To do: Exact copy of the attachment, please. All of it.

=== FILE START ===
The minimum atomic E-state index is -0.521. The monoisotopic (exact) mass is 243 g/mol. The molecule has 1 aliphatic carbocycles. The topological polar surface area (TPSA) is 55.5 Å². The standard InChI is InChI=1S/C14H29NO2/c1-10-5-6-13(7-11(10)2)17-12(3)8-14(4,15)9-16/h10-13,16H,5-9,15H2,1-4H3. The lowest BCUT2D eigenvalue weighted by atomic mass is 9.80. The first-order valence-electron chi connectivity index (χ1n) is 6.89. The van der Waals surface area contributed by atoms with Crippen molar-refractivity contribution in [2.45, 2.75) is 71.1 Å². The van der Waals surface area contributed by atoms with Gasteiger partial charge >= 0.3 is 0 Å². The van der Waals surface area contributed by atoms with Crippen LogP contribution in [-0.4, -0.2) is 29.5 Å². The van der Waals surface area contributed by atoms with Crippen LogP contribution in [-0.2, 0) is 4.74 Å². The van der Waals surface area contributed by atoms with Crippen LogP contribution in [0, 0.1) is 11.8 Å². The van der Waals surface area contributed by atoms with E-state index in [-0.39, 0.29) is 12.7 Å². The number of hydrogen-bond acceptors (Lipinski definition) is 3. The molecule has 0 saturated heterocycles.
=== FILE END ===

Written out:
The minimum atomic E-state index is -0.521. The monoisotopic (exact) mass is 243 g/mol. The molecule has 1 aliphatic carbocycles. The topological polar surface area (TPSA) is 55.5 Å². The standard InChI is InChI=1S/C14H29NO2/c1-10-5-6-13(7-11(10)2)17-12(3)8-14(4,15)9-16/h10-13,16H,5-9,15H2,1-4H3. The lowest BCUT2D eigenvalue weighted by atomic mass is 9.80. The first-order valence-electron chi connectivity index (χ1n) is 6.89. The van der Waals surface area contributed by atoms with Crippen molar-refractivity contribution in [2.45, 2.75) is 71.1 Å². The van der Waals surface area contributed by atoms with Gasteiger partial charge >= 0.3 is 0 Å². The van der Waals surface area contributed by atoms with Crippen LogP contribution in [-0.4, -0.2) is 29.5 Å². The van der Waals surface area contributed by atoms with Crippen LogP contribution in [-0.2, 0) is 4.74 Å². The van der Waals surface area contributed by atoms with Crippen LogP contribution in [0, 0.1) is 11.8 Å². The van der Waals surface area contributed by atoms with E-state index in [-0.39, 0.29) is 12.7 Å². The number of hydrogen-bond acceptors (Lipinski definition) is 3. The molecule has 0 saturated heterocycles.